The notions of a final vocabulary and that of ideology are closely related. Anthony Giddens defined ideology as ‘shared ideas or beliefs which serve to justify the interests of dominant groups’ (Giddens, 2006, p. 1020). There are all sorts of problems with this definition. One difficulty, for example, is that ideas and beliefs, if they have any kind of existence, are hidden away and have to be inferred by what people do and say. Another difficulty surrounds exactly how these things can be shared. Rorty, to some extent, avoids these issues by referring to word use that can be directly experienced by observers or listeners who then have some evidence enabling them to draw conclusions about the common word usage amongst a group. What Rorty cannot do, though, is to provide a way of identifying whether or not a word is decisively part of a final vocabulary.
To illustrate this, let's look at another example taken from Shaw's Major Barbara. The main character states he will abide by ‘the faith of the armourer’, which, he says, is ‘to give arms to all men who offer an honest price for them, without respect of persons or principles’. The root of good reasons for selling arms is then solely based on an ‘honest price’. His successor proposes a different creed and asserts ‘I shall sell cannons to whom I please and refuse them to whom I please’. Subtly this alters things and makes ‘pleasing the armourer’ the foundation of the reasons for selling arms.
So various technologies might have ideologies identified as expressed in the final vocabularies and rules that the technologists in the field share. Many of these premises about what qualifies as ‘good’ and ‘bad’ outcomes shift with changes in technology, so engineers need to be alert to avoid being trapped in a tradition that can no longer justify its maxims.
Example 6: Number of transistors in electronics design
In the electronics industry it used to be desirable to minimise the number of transistors in a design. For many designers this was accepted as an unquestionable rule. Others may have questioned the rule but would have gone on to support it when it was expressed in terms of costs and reliability. But now, with improved manufacture and millions of transistors on a chip, this is no longer the imperative it once was, and that can only be revealed by treating the rule as something to be analysed rather than obeyed. One of the things that ethicists can do is to look at the rules that people use and see if they can be broken down or analysed. This sounds like a call to question everything but, of course, unbounded questioning does not get things done, and we have to accept that to get things done we have to limit our questioning and mainlly get on with the vocabulary we have. Delay, itself, can have bad consequences.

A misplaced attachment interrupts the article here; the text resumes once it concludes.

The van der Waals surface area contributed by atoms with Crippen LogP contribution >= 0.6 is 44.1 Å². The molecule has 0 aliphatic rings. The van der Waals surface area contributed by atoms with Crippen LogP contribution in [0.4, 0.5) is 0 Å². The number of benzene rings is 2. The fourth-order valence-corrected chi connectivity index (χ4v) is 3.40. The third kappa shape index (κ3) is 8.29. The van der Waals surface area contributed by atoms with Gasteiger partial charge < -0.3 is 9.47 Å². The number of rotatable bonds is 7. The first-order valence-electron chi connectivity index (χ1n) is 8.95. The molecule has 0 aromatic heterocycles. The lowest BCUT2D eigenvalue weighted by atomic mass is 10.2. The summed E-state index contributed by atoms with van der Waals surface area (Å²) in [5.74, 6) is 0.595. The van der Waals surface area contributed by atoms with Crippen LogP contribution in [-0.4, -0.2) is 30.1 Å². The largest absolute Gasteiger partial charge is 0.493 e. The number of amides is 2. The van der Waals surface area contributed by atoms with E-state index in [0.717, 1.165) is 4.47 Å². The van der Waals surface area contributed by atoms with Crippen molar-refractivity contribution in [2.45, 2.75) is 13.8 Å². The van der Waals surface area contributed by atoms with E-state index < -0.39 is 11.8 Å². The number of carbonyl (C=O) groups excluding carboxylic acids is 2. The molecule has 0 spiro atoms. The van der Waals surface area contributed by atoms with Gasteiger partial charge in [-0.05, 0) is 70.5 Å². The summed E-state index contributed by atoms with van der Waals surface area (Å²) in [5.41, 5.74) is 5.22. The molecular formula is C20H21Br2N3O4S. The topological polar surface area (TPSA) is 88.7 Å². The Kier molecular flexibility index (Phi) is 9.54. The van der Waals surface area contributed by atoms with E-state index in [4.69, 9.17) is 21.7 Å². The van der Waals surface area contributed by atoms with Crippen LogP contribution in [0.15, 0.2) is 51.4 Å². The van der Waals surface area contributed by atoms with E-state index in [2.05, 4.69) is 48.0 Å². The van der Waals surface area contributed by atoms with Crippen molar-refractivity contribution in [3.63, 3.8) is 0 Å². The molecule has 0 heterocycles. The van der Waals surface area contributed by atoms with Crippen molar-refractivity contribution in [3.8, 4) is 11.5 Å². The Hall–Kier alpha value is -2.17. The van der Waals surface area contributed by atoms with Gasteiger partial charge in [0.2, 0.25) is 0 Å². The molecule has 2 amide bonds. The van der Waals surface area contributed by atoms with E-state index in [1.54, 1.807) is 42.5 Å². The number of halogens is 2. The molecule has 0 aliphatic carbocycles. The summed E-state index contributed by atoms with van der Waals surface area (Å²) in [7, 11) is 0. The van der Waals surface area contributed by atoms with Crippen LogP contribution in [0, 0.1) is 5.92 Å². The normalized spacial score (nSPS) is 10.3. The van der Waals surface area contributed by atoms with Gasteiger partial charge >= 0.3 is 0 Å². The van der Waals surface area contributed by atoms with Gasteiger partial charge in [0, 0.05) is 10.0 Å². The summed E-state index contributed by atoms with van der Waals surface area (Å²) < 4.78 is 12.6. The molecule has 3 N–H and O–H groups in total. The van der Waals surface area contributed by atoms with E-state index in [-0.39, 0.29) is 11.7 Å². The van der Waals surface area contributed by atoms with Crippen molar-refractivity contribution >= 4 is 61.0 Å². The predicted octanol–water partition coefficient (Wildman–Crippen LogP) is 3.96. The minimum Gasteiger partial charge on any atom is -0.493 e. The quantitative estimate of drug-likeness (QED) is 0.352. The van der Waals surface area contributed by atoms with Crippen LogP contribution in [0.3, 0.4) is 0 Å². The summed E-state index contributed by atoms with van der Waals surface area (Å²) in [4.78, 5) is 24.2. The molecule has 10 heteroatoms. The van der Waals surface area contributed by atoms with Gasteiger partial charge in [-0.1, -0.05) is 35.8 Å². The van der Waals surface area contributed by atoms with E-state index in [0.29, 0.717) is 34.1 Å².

One thing that the study of ethics investigates are the consequences of adopting a particular final vocabulary or ideology, and sometimes showing how it can be analysed or broken down into other terms. Often, when you look into texts on ethics, the final vocabulary is reduced to terms like ‘pleasure’ and ‘pain’, ‘duties’ or, perhaps, ‘virtues’ and ‘vices’. The final vocabulary in technology development is more often than not reduced to financial terms (‘money’) or to a set of quantified ‘risks’. But if you try and reduce it in this way, there are always things that will be missed out, and of course one of the dangers of ideologies is that important things are ignored.
You might like to read John Monk's text ‘Risk is not Ethics’, available by clicking the link below. The penultimate paragraph points out that people with different interests will have different views on how to apply the word ‘risk’. A contrast is bound to arise when a product or service provider and the user assess ‘risk’. Indeed, a service or product user may shy away from using the term ‘risk’ since it implies ‘bad’ consequences are possible.
Just to round off this section, I thought it would be worth mentioning that ethicists have developed a shared (even if the meanings are contested) terminology to categorise and deal with issues within the remit of their studies. Box 2 presents some of the basic terms you will find in academic texts on ethics, and I have included them here just to give you a flavour of what you will find if you follow up on an academic route.
Box 2: Some terminology
Deontological: related to the ‘rightness’ or ‘wrongness’ of actions, often expressed as duties such as the ‘duty of care’ that we might expect a factory manager would have towards factory workers.
Consequentialism: related to setting store by outcomes, however they are achieved.
Virtue ethics: concerns the formation of ‘good’ character and presumes ‘good’ people will bring about ‘good’ things.
Utilitarianism: concerned with maximising utility, which has been interpreted as maximising ‘happiness’ or ‘pleasure’. ‘Cost-benefit’ is consistent with this, but it expresses value in monetary terms.